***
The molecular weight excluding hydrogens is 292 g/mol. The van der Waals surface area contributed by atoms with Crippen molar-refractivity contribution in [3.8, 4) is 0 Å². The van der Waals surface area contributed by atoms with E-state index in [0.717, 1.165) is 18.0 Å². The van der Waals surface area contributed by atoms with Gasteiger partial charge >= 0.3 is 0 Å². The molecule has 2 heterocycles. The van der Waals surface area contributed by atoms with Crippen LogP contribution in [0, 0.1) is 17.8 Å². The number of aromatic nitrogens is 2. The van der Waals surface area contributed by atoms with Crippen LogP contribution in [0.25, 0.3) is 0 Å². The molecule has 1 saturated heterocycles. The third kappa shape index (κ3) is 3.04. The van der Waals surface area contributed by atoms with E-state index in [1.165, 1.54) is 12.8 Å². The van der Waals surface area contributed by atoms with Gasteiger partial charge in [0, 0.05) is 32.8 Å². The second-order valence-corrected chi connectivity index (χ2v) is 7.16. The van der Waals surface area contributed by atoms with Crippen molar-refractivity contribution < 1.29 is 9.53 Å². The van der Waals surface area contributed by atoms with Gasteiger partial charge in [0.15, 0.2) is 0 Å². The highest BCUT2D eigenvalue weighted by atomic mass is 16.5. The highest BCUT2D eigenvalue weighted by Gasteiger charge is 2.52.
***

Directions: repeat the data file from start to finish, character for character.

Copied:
The molecular weight excluding hydrogens is 292 g/mol. The van der Waals surface area contributed by atoms with Crippen molar-refractivity contribution in [3.8, 4) is 0 Å². The van der Waals surface area contributed by atoms with E-state index in [0.717, 1.165) is 18.0 Å². The van der Waals surface area contributed by atoms with Gasteiger partial charge >= 0.3 is 0 Å². The molecule has 2 heterocycles. The van der Waals surface area contributed by atoms with Crippen LogP contribution in [0, 0.1) is 17.8 Å². The number of aromatic nitrogens is 2. The van der Waals surface area contributed by atoms with Crippen LogP contribution in [0.25, 0.3) is 0 Å². The molecule has 1 saturated heterocycles. The third kappa shape index (κ3) is 3.04. The van der Waals surface area contributed by atoms with E-state index in [1.165, 1.54) is 12.8 Å². The van der Waals surface area contributed by atoms with Gasteiger partial charge in [0, 0.05) is 32.8 Å². The second-order valence-corrected chi connectivity index (χ2v) is 7.16. The van der Waals surface area contributed by atoms with Crippen molar-refractivity contribution < 1.29 is 9.53 Å². The van der Waals surface area contributed by atoms with Gasteiger partial charge in [0.15, 0.2) is 0 Å². The highest BCUT2D eigenvalue weighted by atomic mass is 16.5. The highest BCUT2D eigenvalue weighted by Gasteiger charge is 2.52.